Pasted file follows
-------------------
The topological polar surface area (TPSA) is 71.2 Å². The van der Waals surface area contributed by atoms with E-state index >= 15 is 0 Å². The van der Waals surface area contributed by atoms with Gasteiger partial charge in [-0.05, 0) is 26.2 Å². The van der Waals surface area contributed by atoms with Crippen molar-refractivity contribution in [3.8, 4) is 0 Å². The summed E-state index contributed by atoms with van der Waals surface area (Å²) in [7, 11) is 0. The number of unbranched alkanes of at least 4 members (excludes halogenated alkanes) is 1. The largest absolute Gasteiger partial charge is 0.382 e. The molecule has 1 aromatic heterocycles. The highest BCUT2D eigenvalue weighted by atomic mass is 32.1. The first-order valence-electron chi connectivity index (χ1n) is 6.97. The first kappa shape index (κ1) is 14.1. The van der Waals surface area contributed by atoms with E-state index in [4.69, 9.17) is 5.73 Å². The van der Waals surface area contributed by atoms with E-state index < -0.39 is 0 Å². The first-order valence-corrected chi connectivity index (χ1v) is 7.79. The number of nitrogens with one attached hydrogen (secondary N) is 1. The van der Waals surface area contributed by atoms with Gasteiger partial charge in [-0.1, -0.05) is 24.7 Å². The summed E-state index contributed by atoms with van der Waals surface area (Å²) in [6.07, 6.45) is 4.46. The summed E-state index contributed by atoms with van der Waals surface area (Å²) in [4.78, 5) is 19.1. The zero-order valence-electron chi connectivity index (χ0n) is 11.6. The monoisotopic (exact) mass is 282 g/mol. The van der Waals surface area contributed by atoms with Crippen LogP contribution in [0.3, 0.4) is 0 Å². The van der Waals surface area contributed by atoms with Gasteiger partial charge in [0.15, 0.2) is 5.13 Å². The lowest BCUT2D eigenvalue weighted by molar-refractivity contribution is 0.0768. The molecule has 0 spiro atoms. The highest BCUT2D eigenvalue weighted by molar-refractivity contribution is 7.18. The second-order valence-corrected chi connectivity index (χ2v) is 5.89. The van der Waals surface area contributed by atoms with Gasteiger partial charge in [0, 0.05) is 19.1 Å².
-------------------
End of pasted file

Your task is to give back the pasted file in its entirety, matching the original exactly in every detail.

The topological polar surface area (TPSA) is 71.2 Å². The van der Waals surface area contributed by atoms with E-state index >= 15 is 0 Å². The van der Waals surface area contributed by atoms with Gasteiger partial charge in [-0.05, 0) is 26.2 Å². The van der Waals surface area contributed by atoms with Crippen molar-refractivity contribution in [3.8, 4) is 0 Å². The summed E-state index contributed by atoms with van der Waals surface area (Å²) in [7, 11) is 0. The number of unbranched alkanes of at least 4 members (excludes halogenated alkanes) is 1. The largest absolute Gasteiger partial charge is 0.382 e. The molecule has 1 aromatic heterocycles. The highest BCUT2D eigenvalue weighted by atomic mass is 32.1. The first-order valence-electron chi connectivity index (χ1n) is 6.97. The first kappa shape index (κ1) is 14.1. The van der Waals surface area contributed by atoms with E-state index in [4.69, 9.17) is 5.73 Å². The van der Waals surface area contributed by atoms with E-state index < -0.39 is 0 Å². The first-order valence-corrected chi connectivity index (χ1v) is 7.79. The number of nitrogens with one attached hydrogen (secondary N) is 1. The van der Waals surface area contributed by atoms with Gasteiger partial charge in [-0.1, -0.05) is 24.7 Å². The summed E-state index contributed by atoms with van der Waals surface area (Å²) in [6.07, 6.45) is 4.46. The summed E-state index contributed by atoms with van der Waals surface area (Å²) in [4.78, 5) is 19.1. The zero-order valence-electron chi connectivity index (χ0n) is 11.6. The monoisotopic (exact) mass is 282 g/mol. The van der Waals surface area contributed by atoms with Crippen LogP contribution in [0.3, 0.4) is 0 Å². The van der Waals surface area contributed by atoms with Gasteiger partial charge in [0.15, 0.2) is 5.13 Å². The lowest BCUT2D eigenvalue weighted by molar-refractivity contribution is 0.0768. The molecule has 0 spiro atoms. The highest BCUT2D eigenvalue weighted by molar-refractivity contribution is 7.18. The second-order valence-corrected chi connectivity index (χ2v) is 5.89. The van der Waals surface area contributed by atoms with Gasteiger partial charge in [0, 0.05) is 19.1 Å².